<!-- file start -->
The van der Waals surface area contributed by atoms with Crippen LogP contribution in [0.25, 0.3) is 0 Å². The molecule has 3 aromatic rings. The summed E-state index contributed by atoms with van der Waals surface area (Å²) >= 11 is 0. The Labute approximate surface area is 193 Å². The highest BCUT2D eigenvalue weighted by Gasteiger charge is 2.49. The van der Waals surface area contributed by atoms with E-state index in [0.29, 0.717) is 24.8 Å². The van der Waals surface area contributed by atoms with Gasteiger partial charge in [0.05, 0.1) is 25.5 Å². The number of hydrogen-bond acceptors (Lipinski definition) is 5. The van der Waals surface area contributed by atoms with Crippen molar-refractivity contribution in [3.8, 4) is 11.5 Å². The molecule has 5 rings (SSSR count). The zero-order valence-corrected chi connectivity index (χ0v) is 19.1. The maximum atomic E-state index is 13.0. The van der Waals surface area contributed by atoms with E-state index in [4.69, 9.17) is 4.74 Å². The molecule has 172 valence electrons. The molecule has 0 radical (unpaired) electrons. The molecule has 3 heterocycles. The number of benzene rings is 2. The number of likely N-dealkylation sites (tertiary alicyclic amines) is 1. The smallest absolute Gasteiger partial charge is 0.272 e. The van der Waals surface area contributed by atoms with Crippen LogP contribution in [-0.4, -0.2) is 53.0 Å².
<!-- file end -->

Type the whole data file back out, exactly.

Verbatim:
The van der Waals surface area contributed by atoms with Crippen LogP contribution in [0.25, 0.3) is 0 Å². The molecule has 3 aromatic rings. The summed E-state index contributed by atoms with van der Waals surface area (Å²) >= 11 is 0. The Labute approximate surface area is 193 Å². The highest BCUT2D eigenvalue weighted by Gasteiger charge is 2.49. The van der Waals surface area contributed by atoms with E-state index in [0.29, 0.717) is 24.8 Å². The van der Waals surface area contributed by atoms with Gasteiger partial charge in [0.05, 0.1) is 25.5 Å². The number of hydrogen-bond acceptors (Lipinski definition) is 5. The van der Waals surface area contributed by atoms with Crippen molar-refractivity contribution in [3.8, 4) is 11.5 Å². The molecule has 5 rings (SSSR count). The zero-order valence-corrected chi connectivity index (χ0v) is 19.1. The maximum atomic E-state index is 13.0. The van der Waals surface area contributed by atoms with E-state index in [4.69, 9.17) is 4.74 Å². The molecule has 172 valence electrons. The molecule has 0 radical (unpaired) electrons. The molecule has 3 heterocycles. The number of benzene rings is 2. The number of likely N-dealkylation sites (tertiary alicyclic amines) is 1. The smallest absolute Gasteiger partial charge is 0.272 e. The van der Waals surface area contributed by atoms with Crippen LogP contribution in [-0.4, -0.2) is 53.0 Å².